posted by szechuan at 7:19 PM on June 8, 2005


Another note for "no" here. Look, herpes is forever. If you catch it, it could be an easy thing to live with, prescription drugs and so forth. Conversely, it could be hellish: *cups hands around mouth* FOREVERRRRRRR.

It's great that she's being honest here, but by disclosing this, she's offering you the chance to take things no further, with no hard feelings.

You need to be a cold-blooded pragmatist when it comes to your health, and your children's, should fatherhood be in your future plans. If you pass it on to the future mother of your children, they too will be at some risk.
posted by Scoo at 8:32 PM on June 8, 2005


I'm one of those one out of every four or five people who have this. So...

Am I appalled by some of the comments here? Yes. Am I surprised? No.

With precautions you can reduce the possibility of catching this.

HOWEVER, from my perspective, it's better to assume you may very well catch it, and AFTER you are reasonably sure that the relationship may last for awhile, I would suggest (yes, I know VERY controversially) that you abandon taking precautions like condoms just like you would in a relationship with any girl that believed didn't have herpes, and especially at that time, to stop getting up immediately after sex to scrub your privates. It's just disrespectful to someone you are in a longterm relationship with.

Of course she (and I) would recommend taking precautions in the beginning, but after awhile being treated like a sexual leper is just too much of a drag.
posted by marsha56 at 9:46 PM on June 8, 2005


marsha56 - that seems like remarkably bad advice. You're recommending that he intentionally infect himself at some ill-defined point in the future.

Yes, as I'm sure you know, herpes is manageable, but acting like it doesn't exist is dangerous and stupid.
posted by bshort at 9:50 PM on June 8, 2005 [1 favorite]


Having herpes is just not a big deal, only that you have to deal with people who are just too paranoid about it, and at the same time knowing that there is at least a possibility that they probably have it themselves and don't know it, or that after they pass on you for this reason only may very well get it from the next partner because either that next person doesn't know or doesn't have the integrity to be honest about it, or they used to be honest and they finally got tired of being rejected because of their honesty

If you can't see yourself eventually being a grown up about this, do her a favor and pass, but know it will be your loss as well as hers, and a loss you may regret, especially if you get it eventually from someone else you don't care half as much for, as you very well might.

bshort, notice I didn't recommend not taking precautions in the beginning, just that if you believe that you always have to treat someone you're in a relationship with as if they are carrying the plague, she may very well get tired of the paranoia and be the breaker upper.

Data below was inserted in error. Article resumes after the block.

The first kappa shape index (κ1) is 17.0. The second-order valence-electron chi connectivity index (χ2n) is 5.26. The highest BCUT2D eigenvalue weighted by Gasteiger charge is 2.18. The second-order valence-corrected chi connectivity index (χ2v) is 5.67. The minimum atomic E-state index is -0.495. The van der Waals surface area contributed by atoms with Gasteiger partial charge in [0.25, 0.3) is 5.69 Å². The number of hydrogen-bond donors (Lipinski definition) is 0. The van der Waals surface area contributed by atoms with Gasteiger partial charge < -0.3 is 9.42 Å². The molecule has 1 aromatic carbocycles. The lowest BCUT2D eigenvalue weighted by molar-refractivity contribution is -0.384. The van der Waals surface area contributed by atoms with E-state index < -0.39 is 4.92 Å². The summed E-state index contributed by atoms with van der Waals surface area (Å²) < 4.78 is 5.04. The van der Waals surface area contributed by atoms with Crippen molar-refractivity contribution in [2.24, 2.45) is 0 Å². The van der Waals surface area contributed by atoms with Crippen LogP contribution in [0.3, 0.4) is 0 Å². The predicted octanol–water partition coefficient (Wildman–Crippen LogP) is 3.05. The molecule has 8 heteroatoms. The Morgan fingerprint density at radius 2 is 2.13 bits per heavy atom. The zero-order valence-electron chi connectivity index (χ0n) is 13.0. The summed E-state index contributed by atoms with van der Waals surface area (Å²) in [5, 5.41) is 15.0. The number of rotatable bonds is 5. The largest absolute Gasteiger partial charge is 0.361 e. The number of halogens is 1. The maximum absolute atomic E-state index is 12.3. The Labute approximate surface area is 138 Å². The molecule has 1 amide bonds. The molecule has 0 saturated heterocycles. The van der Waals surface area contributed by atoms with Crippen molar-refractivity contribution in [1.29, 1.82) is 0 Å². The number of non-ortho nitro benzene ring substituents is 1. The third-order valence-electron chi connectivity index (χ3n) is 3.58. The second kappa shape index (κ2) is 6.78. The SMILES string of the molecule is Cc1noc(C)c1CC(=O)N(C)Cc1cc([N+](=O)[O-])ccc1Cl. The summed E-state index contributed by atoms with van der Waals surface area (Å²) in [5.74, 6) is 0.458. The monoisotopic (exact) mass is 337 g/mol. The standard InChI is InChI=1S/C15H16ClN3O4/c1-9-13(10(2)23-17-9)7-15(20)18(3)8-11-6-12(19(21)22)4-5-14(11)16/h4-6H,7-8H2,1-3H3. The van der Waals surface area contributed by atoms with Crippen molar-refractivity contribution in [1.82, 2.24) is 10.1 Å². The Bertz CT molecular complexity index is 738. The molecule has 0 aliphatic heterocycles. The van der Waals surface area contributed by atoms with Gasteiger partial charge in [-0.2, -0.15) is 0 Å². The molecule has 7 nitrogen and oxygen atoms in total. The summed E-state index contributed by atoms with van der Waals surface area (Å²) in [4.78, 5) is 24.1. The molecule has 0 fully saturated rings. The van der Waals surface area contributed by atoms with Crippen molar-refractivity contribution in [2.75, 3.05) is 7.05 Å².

I'm not saying that it doesn't exist, just that getting it isn't the end of the world. I know I'm repeating myself here, but virtually the ONLY serious consequence of herpes is dealing with everyone else's paranoia.
posted by marsha56 at 10:11 PM on June 8, 2005


If you avoid sex during an outbreak, and if you use a condom every time, then you are pretty damn protected.

See, you think you're disagreeing with me but you are in fact saying exactly the same thing. Eventually you will want to have intercourse with your actual lover rather than with a piece of latex, and you never will be able to. Continual frustration is not the path to a satisfying sex life. Furthermore, condoms don't cover every part that might get infected (common infection sites for men include the scrotum and inner thighs -- where do you get a rubber that covers those?), and they can fall off. So yes, if you have sex with her enough times, there is a reasonable chance you will eventually catch what she has, even if you wear a condom every time. Okay, maybe it's not a certainty, but how much of a chance do you want to take?

Now of course most relationships don't end up being long-term and there's no reason to suppose this one would be any different, but I think it would be dishonorable to go in expecting it to end in a relatively short time, especially if your hope is to not catch herpes. If that's your attitude going in, and it would not necessarily be an unnatural one to have, then it'd be better not to start anything.

It's true that some people catch herpes and have no outbreaks at all, or have outbreaks that are fairly infrequent and mild. It would be nice if you could know whether you are one of those people or not before you catch it, because sometimes the outbreaks are not at all infrequent or mild. I knew one woman whose outbreaks required her to sit spread-eagle in a chair naked from the waist down for a few days every few months, as she was unable to tolerate clothing or walking during the outbreak. If you are lucky this won't happen to your penis. If you're not so lucky, you may be in for, well, a world of pain.

Additionally, herpes can have severe effects on the immunocompromised. So if you, say, ever get cancer (God forbid), and they put you on chemotherapy, it could cause you to go blind or contract hepatitis or even encephalitis. This would really suck if the form of cancer you got responded really well to chemo because they probably wouldn't want to use it.